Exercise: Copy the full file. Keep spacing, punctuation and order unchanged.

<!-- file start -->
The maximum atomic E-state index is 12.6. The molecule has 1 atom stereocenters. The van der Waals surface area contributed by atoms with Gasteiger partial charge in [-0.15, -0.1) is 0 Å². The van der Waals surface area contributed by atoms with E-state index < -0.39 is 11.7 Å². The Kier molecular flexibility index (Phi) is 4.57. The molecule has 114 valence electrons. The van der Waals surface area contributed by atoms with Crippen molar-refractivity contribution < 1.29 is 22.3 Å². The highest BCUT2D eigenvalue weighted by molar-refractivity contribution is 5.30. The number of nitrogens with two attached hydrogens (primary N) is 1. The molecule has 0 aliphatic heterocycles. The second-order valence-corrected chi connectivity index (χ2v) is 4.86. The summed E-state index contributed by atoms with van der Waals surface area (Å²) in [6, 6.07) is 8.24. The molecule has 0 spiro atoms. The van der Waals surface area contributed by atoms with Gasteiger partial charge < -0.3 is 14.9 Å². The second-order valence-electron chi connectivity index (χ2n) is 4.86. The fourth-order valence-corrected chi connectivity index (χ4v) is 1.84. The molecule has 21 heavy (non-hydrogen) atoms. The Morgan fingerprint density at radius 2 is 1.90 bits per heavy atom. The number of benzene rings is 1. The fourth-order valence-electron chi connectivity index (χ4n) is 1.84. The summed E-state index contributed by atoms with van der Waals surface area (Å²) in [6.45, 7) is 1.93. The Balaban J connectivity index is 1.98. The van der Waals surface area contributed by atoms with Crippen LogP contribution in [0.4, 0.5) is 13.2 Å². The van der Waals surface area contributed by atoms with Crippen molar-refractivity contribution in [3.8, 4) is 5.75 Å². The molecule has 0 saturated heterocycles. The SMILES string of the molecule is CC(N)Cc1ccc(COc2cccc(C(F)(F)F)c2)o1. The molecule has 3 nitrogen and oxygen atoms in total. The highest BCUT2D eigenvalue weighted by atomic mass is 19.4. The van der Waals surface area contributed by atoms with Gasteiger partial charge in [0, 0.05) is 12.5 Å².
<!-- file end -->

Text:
The maximum atomic E-state index is 12.6. The molecule has 1 atom stereocenters. The van der Waals surface area contributed by atoms with Gasteiger partial charge in [-0.15, -0.1) is 0 Å². The van der Waals surface area contributed by atoms with E-state index < -0.39 is 11.7 Å². The Kier molecular flexibility index (Phi) is 4.57. The molecule has 114 valence electrons. The van der Waals surface area contributed by atoms with Crippen molar-refractivity contribution < 1.29 is 22.3 Å². The highest BCUT2D eigenvalue weighted by molar-refractivity contribution is 5.30. The number of nitrogens with two attached hydrogens (primary N) is 1. The molecule has 0 aliphatic heterocycles. The second-order valence-corrected chi connectivity index (χ2v) is 4.86. The summed E-state index contributed by atoms with van der Waals surface area (Å²) in [6, 6.07) is 8.24. The molecule has 0 spiro atoms. The van der Waals surface area contributed by atoms with Gasteiger partial charge < -0.3 is 14.9 Å². The second-order valence-electron chi connectivity index (χ2n) is 4.86. The fourth-order valence-corrected chi connectivity index (χ4v) is 1.84. The molecule has 21 heavy (non-hydrogen) atoms. The Morgan fingerprint density at radius 2 is 1.90 bits per heavy atom. The number of benzene rings is 1. The fourth-order valence-electron chi connectivity index (χ4n) is 1.84. The summed E-state index contributed by atoms with van der Waals surface area (Å²) in [6.45, 7) is 1.93. The Balaban J connectivity index is 1.98. The van der Waals surface area contributed by atoms with Crippen LogP contribution in [0.4, 0.5) is 13.2 Å². The van der Waals surface area contributed by atoms with Crippen molar-refractivity contribution in [3.8, 4) is 5.75 Å². The molecule has 0 saturated heterocycles. The SMILES string of the molecule is CC(N)Cc1ccc(COc2cccc(C(F)(F)F)c2)o1. The molecule has 3 nitrogen and oxygen atoms in total. The highest BCUT2D eigenvalue weighted by atomic mass is 19.4. The van der Waals surface area contributed by atoms with Gasteiger partial charge in [0, 0.05) is 12.5 Å².